Walking the Camino—Part One

Alternate Route from Saint Jean Pied de Port

There are two main routes leading from St. Jean Pied de Port to Roncesvalles, the popular first day’s walk. Because of rain and overcast weather, we chose the easier route that goes by Valcarlos—a lovely town with several good accommodation options. We stayed the night to give us an easier and shorter first day on the Camino.

Basque Farmhouse in Navarre, Spain

The main Route de Napoleon is recommended as the most scenic route, which offers fantastic views on a clear day. Since the weather was overcast with very little visability, we were not disappointed with the quiet walk and beautiful farmlands along our trail. Although we walked on some roads for part of the day, they were minor farm roads with hardly any traffic. We also had some pleasant paths that led us through small verdant valleys and up gentle hills.

Heading up the trail to Valcarlos

We had a pleasant 6 mile walk for our first day on the Camino. This gave us time for a leisurely lunch in town and an opportunity to shop a bit for snacks.

A 20 minute walk on the highway

We left very early the next day so that we could avoid traffic on the main road out of Valcarlos. We had read that this was a dangerous part of the Camino. However, we only spent 20 minutes on this road and there was little traffic that morning. The drivers were very kind and gave us plenty of room, too.

Returning to the main route

It didn’t take long to get back onto a pleasant trail that led us up into the Pyrenees to join the more popular route into Roncesvalles. This is a popular stopping point for many pilgrims because it has a large hostel. It also has a few nice options for a lunch stop.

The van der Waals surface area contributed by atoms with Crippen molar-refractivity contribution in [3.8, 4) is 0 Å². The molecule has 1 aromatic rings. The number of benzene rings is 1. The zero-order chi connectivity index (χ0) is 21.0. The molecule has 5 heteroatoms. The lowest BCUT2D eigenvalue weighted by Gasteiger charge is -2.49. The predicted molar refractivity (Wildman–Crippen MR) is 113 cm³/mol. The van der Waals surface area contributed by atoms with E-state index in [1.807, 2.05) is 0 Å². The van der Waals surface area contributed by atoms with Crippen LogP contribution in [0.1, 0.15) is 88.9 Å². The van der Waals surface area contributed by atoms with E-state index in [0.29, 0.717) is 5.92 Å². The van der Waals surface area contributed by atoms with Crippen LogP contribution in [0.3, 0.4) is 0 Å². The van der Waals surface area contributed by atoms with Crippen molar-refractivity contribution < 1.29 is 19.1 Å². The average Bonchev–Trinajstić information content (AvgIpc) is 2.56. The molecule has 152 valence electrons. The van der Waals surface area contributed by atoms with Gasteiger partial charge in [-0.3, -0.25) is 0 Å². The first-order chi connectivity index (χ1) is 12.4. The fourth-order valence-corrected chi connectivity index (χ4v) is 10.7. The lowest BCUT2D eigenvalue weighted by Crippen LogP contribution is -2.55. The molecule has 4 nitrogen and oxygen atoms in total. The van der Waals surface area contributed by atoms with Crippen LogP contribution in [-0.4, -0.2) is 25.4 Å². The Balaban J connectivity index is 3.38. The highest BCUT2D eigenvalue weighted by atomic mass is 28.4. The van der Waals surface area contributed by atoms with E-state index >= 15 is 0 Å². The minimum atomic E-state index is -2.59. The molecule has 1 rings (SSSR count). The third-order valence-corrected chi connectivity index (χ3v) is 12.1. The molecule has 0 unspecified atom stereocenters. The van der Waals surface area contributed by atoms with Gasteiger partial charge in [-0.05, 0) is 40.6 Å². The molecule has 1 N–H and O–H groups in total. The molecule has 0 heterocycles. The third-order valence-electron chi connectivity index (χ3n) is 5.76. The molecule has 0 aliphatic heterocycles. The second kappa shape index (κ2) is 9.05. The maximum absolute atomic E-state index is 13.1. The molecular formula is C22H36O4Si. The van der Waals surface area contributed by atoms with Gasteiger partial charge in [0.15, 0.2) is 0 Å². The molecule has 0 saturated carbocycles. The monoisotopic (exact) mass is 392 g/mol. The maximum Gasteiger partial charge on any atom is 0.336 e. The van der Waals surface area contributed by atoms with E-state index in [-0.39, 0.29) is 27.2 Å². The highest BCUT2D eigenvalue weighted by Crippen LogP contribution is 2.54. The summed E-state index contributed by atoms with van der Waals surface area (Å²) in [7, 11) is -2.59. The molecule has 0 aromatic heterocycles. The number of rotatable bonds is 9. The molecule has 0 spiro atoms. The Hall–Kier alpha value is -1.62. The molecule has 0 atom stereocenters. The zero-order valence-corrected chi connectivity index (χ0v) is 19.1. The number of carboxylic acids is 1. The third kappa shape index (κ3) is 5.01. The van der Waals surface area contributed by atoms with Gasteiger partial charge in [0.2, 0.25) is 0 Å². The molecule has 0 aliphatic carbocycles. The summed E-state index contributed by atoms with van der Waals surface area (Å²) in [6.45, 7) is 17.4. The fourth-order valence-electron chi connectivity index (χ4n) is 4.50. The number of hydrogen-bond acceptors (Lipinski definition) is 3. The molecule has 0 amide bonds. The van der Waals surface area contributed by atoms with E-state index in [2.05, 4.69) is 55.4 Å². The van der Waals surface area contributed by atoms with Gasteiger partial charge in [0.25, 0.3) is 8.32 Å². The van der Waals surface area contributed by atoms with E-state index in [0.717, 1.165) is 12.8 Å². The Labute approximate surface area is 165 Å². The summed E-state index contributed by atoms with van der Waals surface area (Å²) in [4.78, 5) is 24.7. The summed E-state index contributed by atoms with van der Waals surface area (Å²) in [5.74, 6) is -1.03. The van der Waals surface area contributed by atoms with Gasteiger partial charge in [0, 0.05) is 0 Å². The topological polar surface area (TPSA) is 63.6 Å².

Roncesvalles Hostel

The food along the Camino was always good and the prices were great. Most restaurants offer a Pilgrim’s plate at a special price. We especially enjoyed the tapas, called pinxtos in Northern Spain. Since dinner time is usually much later in Spain, we opted for the pinxtos, which were available for lunches and early evening “happy hour” times.

Church in Auriz

After a fun lunch in town, we were able to go beyond Roncesvalles to the town of Espinal—a comfortable 9.5 mile walk. Since the town is very small, we were glad that our hotel provided dinner. Be sure to consult your Camino Guidebook before choosing a town to stay in. Many of the towns along the route are so small that you may not even find a grocery store. However, most towns have a few restaurants that cater to us pilgrims.

 

 

About msraaka

I am an artist, writer and desktop publishing consultant living in the Pacific Northwest. After our first visit to Italy, my husband Bob and I have found ways to spend more and more time there and other countries in Europe. We love to travel, but especially to stay in one area and get a better sense of place. I love learning languages, so I continue to study Italian, French and Spanish so I can communicate a bit more with the locals. Even learning the basic greetings can make a big difference.
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4 Responses to Walking the Camino—Part One

  1. Sheila says:

    Love this Martie, your pictures are great, I’m super impressed. My grandson and his Dad did the entire 500 miles 3 years ago (piqued my interest not the 500 part). They were sweltering in parts as it was summer…..

  2. Sandy Evans says:

    Hi msraaka!

    I am reading our blog(s) about Walking the Camino. Love the story and love the photos! I have a question about something you wrote….just need clarification….

    “We left very early the next day so that we could avoid traffic on the main road out of Valcarlos. We had read that this was a dangerous part of the Camino. However, we only spent 20 minutes on this road and there was little traffic that morning. The drivers were very kind and gave us plenty of room, too.”

    To what are your referring that you heard was dangerous? The traffic, or crime, or…? Sounds like it may have been the traffic due to blind spots on curved roads? Or too much traffic? Very curious.

    Thanks,

    Sandy Evans 🙂

    Sent from my iPad

    >

    • msraaka says:

      The concern was walking on a main road with traffic. However, in the early morning, it was quite calm. We never heard of any crimes on the Camino. It always felt very safe—even in the large city of Palermo.

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